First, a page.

I see my project as involving, and indeed intertwining, a variety of approaches. Historical research into discourses and practices forms an important component of my work. But theoretical consideration of the ways this broader sense of the moving image revises traditional film and media theory, especially the attempts to define specific essences for each medium, will also make use of this research and consider it in a broader context. Most centrally, aesthetic analysis of individual works in cinema and new media will form a basis for exploring the phenomenological nature of experiences offered and solicited by these works their relation to vision space and the viewer.

This work is part of larger project for which I have received a Mellon Distinguished Achievement Award and which I will also begin in Fall of 2009 by research at the Getty Institute in Los Angeles (focused especially on their pre-cinema collections and within the context of their year-long focus on “Display”). I especially welcome the access to European and German archives the stay at the Bauhaus will offer, as well as the intellectual discourse it will make available to me. Although it will not form the main focus of my research, the relation of the historical Bauhaus in the twenties in articulating some of these issues is important to me.

Publikationen

»The Desire and Pursuit of the Hole: Cinema's Obscure Object of Desire«, Erotikon. Shadi Baretech/Thomas Bartescherer (eds.), Chicago and London, University of Chicago Press, 2005, 261-277.
»Poetry in Motion«, Foreword in: Abigail Child: This is Called Moving: A Critical Poetics of Film, Tuscaloosa, University of Alabama Press, 2005, 11-25.
»Phantasmagoria and the Manufacturing of Illusions and Wonder: Towards a Cultural Optics of the Cinematic Apparatus«, in: André Gaudreault/Catherine Russell/Pierre Veronneau (ed.), The Cinema, A New Technology for the 20th Century, Lausanne: éditions Payot 2004, 31-44.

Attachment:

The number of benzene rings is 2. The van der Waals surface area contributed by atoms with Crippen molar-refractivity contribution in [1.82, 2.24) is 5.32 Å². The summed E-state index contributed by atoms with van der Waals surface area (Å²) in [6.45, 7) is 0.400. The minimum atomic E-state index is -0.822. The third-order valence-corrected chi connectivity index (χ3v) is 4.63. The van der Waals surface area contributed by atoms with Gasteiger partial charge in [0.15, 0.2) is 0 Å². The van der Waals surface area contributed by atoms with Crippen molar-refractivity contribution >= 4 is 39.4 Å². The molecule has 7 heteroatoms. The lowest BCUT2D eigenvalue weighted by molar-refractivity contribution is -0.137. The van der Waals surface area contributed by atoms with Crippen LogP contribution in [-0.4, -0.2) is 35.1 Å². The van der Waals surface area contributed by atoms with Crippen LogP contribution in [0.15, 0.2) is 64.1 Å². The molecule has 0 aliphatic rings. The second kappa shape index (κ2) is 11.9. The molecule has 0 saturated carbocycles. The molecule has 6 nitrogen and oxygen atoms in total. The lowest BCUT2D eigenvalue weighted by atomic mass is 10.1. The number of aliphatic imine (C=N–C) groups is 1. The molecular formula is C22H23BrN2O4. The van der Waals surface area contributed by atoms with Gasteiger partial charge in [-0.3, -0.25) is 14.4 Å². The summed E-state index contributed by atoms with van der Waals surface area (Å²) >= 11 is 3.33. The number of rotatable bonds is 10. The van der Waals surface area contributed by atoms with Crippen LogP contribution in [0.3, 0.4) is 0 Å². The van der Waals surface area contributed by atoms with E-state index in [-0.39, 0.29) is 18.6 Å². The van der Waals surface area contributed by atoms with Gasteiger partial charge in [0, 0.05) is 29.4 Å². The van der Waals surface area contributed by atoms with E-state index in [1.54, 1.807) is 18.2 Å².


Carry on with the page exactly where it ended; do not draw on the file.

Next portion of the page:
»Systematizing the Electric Message« in: Charlie Keil/Shelly Stamp (ed.), American Cinema's Transitional Era: Audiences, Institutions, Practices, Berkeley: University of California Press, 2004, 15- 50.
»Flickers: On Cinema's Power for Evil« in: Murray Pomerance (ed.), Bad: Infamy, Darkness, Evil and Slime on the Screen, Albany, NY: SUNY Press, 2004, 21-37.
»Never Seen This Picture Before; Muybridge in Multiplicity« in: Phillip Prodger (ed.): Time Stands Still, Muybridge and the Instantaneous Photography Movement, Oxford: Oxford University Press, 2003, 222-272.
»Ghosts, Photography and the Modern Body«, in: Alison Ferris (ed.): The Disembodied Spirit Catalogue, Brunswick, ME: Bowdoin College Museum of Art, 2003, 8-19.
»Re-Newing Old Technologies: Astonishment, Second Nature, and the Uncanny in Technology from the Previous Turn-of -the-Century«, in: David Thorburn/Henry Jenkins (ed.), Rethinking Media Change The Aesthetics of Transition, Cambridge, MA: MIT Press 2003, 39-59.
The Films of Fritz Lang: Allegories of Vision and Modernity, London: British Film Institute, 2000. (Winner CINEMA & Cie award, 2003.)
Andre Gaudreault (in collaboration with Tom Gunning and Alain Lacasse) (ed.): Pathé 1900: Fragments d'une Filmographie Analytique du Cinema des Premiers Temps Paris/Sainte Foy: Presses de la Sorbonne Nouvelle, les Presses de l'Université Laval, 1993.
with Roland Cosandey/Andre Gaudreault (ed.): Une Invention du diable? Cinéma des premiers temps et religion, Sainte Foy/Lausanne: Les Presses de L'Université Laval/Editions Payot, 1992.
D. W. Griffith and the Origins of American Narrative Film: The Early Years at Biograph, Urbana: University of Illinois Press, 1991. (Winner of 1992 Theater Library Association Award).